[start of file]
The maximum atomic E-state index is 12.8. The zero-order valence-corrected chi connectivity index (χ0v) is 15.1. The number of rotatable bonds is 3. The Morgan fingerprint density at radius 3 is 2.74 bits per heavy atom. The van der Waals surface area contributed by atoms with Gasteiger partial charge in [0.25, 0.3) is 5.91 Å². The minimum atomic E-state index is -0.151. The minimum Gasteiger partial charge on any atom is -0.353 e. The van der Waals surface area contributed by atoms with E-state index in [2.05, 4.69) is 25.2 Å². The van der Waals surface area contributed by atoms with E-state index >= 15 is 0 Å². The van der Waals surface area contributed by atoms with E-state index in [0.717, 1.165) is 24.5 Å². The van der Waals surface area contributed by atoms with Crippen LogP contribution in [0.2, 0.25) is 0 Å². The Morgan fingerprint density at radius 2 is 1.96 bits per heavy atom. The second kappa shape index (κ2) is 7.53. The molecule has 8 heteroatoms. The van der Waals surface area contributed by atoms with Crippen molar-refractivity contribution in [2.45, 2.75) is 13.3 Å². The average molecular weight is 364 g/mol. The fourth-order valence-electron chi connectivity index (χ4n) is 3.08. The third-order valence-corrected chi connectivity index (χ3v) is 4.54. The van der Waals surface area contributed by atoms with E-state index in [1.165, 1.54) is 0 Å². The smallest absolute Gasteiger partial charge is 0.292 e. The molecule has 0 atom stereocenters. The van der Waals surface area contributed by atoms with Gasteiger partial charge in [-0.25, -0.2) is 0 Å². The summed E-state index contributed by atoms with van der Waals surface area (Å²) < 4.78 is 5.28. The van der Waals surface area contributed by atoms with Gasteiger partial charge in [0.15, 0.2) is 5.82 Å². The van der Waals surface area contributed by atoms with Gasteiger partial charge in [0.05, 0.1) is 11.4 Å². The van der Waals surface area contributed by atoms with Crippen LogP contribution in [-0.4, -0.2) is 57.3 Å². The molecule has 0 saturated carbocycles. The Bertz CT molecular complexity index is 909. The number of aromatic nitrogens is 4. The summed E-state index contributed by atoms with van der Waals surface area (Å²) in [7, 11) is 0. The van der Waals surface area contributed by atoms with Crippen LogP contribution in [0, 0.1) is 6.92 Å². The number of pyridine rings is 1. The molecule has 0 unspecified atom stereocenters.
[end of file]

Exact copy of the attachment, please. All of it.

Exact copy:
The maximum atomic E-state index is 12.8. The zero-order valence-corrected chi connectivity index (χ0v) is 15.1. The number of rotatable bonds is 3. The Morgan fingerprint density at radius 3 is 2.74 bits per heavy atom. The van der Waals surface area contributed by atoms with Gasteiger partial charge in [0.25, 0.3) is 5.91 Å². The minimum atomic E-state index is -0.151. The minimum Gasteiger partial charge on any atom is -0.353 e. The van der Waals surface area contributed by atoms with E-state index in [2.05, 4.69) is 25.2 Å². The van der Waals surface area contributed by atoms with E-state index >= 15 is 0 Å². The van der Waals surface area contributed by atoms with E-state index in [0.717, 1.165) is 24.5 Å². The van der Waals surface area contributed by atoms with Crippen LogP contribution in [0.2, 0.25) is 0 Å². The Morgan fingerprint density at radius 2 is 1.96 bits per heavy atom. The second kappa shape index (κ2) is 7.53. The molecule has 8 heteroatoms. The van der Waals surface area contributed by atoms with Crippen molar-refractivity contribution in [2.45, 2.75) is 13.3 Å². The average molecular weight is 364 g/mol. The fourth-order valence-electron chi connectivity index (χ4n) is 3.08. The third-order valence-corrected chi connectivity index (χ3v) is 4.54. The van der Waals surface area contributed by atoms with E-state index in [1.165, 1.54) is 0 Å². The smallest absolute Gasteiger partial charge is 0.292 e. The molecule has 0 atom stereocenters. The van der Waals surface area contributed by atoms with Gasteiger partial charge in [-0.25, -0.2) is 0 Å². The summed E-state index contributed by atoms with van der Waals surface area (Å²) < 4.78 is 5.28. The van der Waals surface area contributed by atoms with Gasteiger partial charge in [0.15, 0.2) is 5.82 Å². The van der Waals surface area contributed by atoms with Gasteiger partial charge in [0.05, 0.1) is 11.4 Å². The van der Waals surface area contributed by atoms with Crippen LogP contribution in [-0.4, -0.2) is 57.3 Å². The molecule has 0 saturated carbocycles. The Bertz CT molecular complexity index is 909. The number of aromatic nitrogens is 4. The summed E-state index contributed by atoms with van der Waals surface area (Å²) in [7, 11) is 0. The van der Waals surface area contributed by atoms with Crippen LogP contribution in [0, 0.1) is 6.92 Å². The number of pyridine rings is 1. The molecule has 0 unspecified atom stereocenters.